The Carlisle Mosquito Online

Friday, September 12, 2003


Because of a publishing problem last issue, this Opinion page was not printed in the newspaper but was presented here online. As the newspaper is now printing this page, we are repeating it here.

Two bucks to watch the ducks?

Change is never easy for Carlisle. We particularly dislike any changes or restrictions on the use of our green spaces, so it is not surprising that the new two-dollar parking fee at Great Brook Farm State Park has resulted in a boycott of the recreational area and the ice cream stand. It's not the two bucks (a latte is over $3); it's the fact that someone on Beacon Hill is reaching into our pockets one more time, spoiling the simple pleasure of stopping to watch ducks on the pond for a few minutes.

While the Town of Carlisle does not own or run the state park, we have a very close and personal relationship with this lovely piece of land and its picture-perfect farm. It's Carlisle as we want to see it. It preserves our agricultural history. And the people that run the dairy farm, the cross-country skiing barn, and the entire state park are our Carlisle neighbors. We do not suffer meddling by outsiders.

However, on Monday morning we must deal with the realities of the 21st century. It's unlikely that the governor will discontinue the parking fees in the next year as the state faces the highest deficits in recent history. As the park system struggles with cutbacks, we are fortunate that the most of the recent Great Brook Farm upgrade project was completed. A beautiful new post-and-beam building now provides needed rest facilities and room for interpretive programs; wider walks improve access; new park benches and strategically placed large rocks offer seating. We must appreciate that the heavy lifting is done, even though the landscaping needs tweaking.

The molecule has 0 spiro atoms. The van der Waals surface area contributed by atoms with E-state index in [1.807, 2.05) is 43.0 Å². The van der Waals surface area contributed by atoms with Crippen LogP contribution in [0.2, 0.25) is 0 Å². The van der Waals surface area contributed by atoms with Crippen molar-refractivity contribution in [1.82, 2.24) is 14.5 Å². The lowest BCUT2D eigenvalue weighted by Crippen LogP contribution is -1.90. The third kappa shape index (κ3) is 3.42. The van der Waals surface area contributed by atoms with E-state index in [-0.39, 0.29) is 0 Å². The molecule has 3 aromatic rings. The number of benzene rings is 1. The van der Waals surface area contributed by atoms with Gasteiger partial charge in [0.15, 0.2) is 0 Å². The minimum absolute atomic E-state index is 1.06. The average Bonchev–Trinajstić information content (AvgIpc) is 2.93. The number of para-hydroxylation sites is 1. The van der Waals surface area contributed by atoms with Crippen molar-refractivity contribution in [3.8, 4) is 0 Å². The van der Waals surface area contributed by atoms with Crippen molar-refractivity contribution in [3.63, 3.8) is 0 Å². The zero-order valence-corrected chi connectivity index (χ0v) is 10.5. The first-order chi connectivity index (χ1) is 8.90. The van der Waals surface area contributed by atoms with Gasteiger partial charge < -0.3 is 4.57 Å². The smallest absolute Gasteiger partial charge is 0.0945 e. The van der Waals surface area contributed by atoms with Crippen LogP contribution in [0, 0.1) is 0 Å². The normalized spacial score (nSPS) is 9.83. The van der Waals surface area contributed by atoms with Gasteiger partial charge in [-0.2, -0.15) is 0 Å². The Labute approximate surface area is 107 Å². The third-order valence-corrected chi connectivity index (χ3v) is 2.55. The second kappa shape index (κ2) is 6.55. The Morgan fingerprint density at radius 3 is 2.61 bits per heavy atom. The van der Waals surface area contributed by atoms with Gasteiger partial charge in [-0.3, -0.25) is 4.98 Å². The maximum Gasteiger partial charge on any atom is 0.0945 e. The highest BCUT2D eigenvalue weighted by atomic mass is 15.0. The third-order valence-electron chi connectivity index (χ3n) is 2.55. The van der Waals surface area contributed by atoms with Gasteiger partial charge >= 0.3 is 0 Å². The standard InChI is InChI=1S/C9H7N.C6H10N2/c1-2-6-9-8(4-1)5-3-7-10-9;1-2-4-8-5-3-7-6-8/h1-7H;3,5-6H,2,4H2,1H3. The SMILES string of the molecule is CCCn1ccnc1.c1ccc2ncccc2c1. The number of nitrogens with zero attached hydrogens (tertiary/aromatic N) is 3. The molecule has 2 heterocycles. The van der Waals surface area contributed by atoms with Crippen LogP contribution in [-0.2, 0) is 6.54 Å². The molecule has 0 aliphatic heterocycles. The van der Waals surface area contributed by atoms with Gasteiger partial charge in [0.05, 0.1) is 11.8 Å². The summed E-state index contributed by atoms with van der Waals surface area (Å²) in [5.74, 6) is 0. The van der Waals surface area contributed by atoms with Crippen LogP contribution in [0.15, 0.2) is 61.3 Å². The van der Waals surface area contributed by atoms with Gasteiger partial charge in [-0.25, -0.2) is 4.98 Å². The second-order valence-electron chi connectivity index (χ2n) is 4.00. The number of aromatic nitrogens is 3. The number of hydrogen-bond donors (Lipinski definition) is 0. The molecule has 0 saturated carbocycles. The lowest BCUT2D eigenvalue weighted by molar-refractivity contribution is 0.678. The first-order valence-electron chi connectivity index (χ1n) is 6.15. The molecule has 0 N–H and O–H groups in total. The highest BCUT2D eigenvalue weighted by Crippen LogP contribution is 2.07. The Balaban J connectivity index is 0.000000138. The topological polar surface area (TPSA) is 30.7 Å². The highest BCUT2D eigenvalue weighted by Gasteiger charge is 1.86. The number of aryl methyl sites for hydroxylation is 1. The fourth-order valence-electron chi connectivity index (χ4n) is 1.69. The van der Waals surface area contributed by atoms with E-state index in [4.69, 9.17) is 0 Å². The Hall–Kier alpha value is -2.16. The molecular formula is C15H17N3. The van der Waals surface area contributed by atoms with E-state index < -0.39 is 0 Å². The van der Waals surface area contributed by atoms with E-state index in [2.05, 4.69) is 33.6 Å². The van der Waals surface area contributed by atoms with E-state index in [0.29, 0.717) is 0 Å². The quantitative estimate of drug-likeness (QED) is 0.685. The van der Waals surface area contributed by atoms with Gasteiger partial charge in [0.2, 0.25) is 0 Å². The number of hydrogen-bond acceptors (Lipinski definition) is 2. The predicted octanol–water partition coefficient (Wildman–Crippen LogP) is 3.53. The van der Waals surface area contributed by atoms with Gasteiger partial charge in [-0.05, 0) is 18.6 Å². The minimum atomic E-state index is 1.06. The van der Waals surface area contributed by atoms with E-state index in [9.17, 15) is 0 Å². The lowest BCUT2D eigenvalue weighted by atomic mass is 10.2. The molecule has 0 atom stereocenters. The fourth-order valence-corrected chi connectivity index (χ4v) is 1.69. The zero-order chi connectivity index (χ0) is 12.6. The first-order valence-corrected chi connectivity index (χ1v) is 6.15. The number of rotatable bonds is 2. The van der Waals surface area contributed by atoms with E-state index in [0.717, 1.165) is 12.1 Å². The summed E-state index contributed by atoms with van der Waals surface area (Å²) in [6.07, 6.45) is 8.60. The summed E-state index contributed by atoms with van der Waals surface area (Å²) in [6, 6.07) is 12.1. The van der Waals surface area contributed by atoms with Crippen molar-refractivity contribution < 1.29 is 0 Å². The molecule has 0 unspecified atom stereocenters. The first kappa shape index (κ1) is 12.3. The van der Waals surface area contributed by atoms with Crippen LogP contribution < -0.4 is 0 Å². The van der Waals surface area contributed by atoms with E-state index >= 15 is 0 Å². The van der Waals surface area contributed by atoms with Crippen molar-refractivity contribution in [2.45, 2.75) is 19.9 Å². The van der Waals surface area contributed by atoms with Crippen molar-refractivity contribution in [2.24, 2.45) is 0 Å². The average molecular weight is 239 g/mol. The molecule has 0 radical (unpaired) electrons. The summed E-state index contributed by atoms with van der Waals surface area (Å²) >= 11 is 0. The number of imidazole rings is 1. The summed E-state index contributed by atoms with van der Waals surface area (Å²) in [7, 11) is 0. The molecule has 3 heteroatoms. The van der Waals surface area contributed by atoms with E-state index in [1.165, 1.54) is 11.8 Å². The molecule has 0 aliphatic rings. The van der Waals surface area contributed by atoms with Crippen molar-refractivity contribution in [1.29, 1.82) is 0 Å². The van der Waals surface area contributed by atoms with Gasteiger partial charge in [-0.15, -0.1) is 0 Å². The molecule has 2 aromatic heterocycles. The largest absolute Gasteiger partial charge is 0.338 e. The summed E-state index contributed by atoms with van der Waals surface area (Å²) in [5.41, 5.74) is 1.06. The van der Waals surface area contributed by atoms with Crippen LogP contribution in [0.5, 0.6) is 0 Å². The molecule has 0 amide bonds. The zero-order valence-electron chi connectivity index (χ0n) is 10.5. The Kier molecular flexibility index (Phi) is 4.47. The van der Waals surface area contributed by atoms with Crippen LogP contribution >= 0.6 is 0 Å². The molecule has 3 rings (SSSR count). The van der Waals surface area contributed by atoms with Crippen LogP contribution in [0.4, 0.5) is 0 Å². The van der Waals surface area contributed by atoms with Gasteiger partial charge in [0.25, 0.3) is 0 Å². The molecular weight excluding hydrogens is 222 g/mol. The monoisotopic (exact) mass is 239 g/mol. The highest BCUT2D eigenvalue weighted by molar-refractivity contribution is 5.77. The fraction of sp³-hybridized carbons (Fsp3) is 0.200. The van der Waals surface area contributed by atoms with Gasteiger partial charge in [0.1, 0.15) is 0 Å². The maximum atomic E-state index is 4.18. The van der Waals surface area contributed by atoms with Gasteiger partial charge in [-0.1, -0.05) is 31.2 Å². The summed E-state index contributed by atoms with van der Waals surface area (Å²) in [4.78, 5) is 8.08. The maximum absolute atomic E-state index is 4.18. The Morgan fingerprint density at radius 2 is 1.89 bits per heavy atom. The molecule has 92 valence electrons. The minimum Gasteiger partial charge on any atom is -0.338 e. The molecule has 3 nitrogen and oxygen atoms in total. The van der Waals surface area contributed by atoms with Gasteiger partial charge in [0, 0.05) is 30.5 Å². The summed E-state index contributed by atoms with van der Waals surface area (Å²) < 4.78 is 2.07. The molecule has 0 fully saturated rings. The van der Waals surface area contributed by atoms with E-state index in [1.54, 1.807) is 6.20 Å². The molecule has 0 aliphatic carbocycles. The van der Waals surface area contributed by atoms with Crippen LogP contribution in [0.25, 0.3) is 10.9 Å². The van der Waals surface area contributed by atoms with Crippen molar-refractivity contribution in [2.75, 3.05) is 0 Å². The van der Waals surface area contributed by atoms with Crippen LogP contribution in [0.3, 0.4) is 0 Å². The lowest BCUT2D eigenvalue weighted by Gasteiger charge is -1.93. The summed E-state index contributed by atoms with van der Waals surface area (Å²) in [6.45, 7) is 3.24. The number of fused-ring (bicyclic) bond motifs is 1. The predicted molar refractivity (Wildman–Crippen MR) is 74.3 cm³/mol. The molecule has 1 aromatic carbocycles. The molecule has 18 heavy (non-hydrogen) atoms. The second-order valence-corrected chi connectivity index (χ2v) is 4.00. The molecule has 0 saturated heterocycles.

Small dairy farming is at best only marginally profitable in New England today, forcing farmers to look for sideline ways to make money. In addition to milk, Mark and Tamma Duffy sell ice cream, loam, manure, cranberries, and tickets to their corn maze. They have it harder than other farmers; not only must they run the dairy farm efficiently, they must keep it pretty, photogenic, and educational. We should not make it any more difficult for them. Hopefully park supervisor Ray Faucher can help the Duffys find a way to minimize the impact of the parking fees that make their retail operations less accessible. Could the ice cream stand, corn stand, and other warm-weather businesses be moved to the cross-country skiing barn which has its own parking lot?

In years past, long-term Carlisle resident Al Peckham organized and incorporated a "Friends of the State Park" non-profit group that raised funds, arranged work parties, and provided ideas for improving this wonderful resource. While the organization still exists on paper, it is inactive. What it needs is a new leader to step in, and then others will follow.